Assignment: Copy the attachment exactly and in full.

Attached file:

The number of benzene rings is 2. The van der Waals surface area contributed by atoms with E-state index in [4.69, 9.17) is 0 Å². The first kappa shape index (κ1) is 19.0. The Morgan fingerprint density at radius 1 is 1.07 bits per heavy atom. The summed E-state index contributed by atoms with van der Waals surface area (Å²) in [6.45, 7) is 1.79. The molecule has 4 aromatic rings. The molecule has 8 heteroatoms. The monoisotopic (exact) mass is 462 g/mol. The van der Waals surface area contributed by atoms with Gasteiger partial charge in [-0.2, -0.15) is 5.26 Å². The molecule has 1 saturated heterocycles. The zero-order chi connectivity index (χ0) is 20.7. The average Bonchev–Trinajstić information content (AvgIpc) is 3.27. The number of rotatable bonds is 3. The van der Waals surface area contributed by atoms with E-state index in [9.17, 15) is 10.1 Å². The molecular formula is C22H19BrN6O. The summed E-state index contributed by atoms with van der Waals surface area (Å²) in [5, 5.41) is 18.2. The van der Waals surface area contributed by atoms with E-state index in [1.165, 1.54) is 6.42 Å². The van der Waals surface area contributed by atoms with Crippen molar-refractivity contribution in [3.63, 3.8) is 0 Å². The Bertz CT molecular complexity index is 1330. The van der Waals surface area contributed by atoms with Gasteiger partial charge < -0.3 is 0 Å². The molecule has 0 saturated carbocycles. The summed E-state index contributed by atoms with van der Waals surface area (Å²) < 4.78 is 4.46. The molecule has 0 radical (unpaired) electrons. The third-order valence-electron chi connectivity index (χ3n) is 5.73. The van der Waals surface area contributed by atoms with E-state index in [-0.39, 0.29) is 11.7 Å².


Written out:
The number of benzene rings is 2. The van der Waals surface area contributed by atoms with E-state index in [4.69, 9.17) is 0 Å². The first kappa shape index (κ1) is 19.0. The Morgan fingerprint density at radius 1 is 1.07 bits per heavy atom. The summed E-state index contributed by atoms with van der Waals surface area (Å²) in [6.45, 7) is 1.79. The molecule has 4 aromatic rings. The molecule has 8 heteroatoms. The monoisotopic (exact) mass is 462 g/mol. The van der Waals surface area contributed by atoms with Gasteiger partial charge in [-0.2, -0.15) is 5.26 Å². The molecule has 1 saturated heterocycles. The zero-order chi connectivity index (χ0) is 20.7. The average Bonchev–Trinajstić information content (AvgIpc) is 3.27. The number of rotatable bonds is 3. The van der Waals surface area contributed by atoms with E-state index in [9.17, 15) is 10.1 Å². The molecular formula is C22H19BrN6O. The summed E-state index contributed by atoms with van der Waals surface area (Å²) in [5, 5.41) is 18.2. The van der Waals surface area contributed by atoms with E-state index in [1.165, 1.54) is 6.42 Å². The van der Waals surface area contributed by atoms with Crippen molar-refractivity contribution in [3.63, 3.8) is 0 Å². The Bertz CT molecular complexity index is 1330. The van der Waals surface area contributed by atoms with Gasteiger partial charge < -0.3 is 0 Å². The molecule has 0 saturated carbocycles. The summed E-state index contributed by atoms with van der Waals surface area (Å²) < 4.78 is 4.46. The molecule has 0 radical (unpaired) electrons. The third-order valence-electron chi connectivity index (χ3n) is 5.73. The van der Waals surface area contributed by atoms with E-state index in [-0.39, 0.29) is 11.7 Å².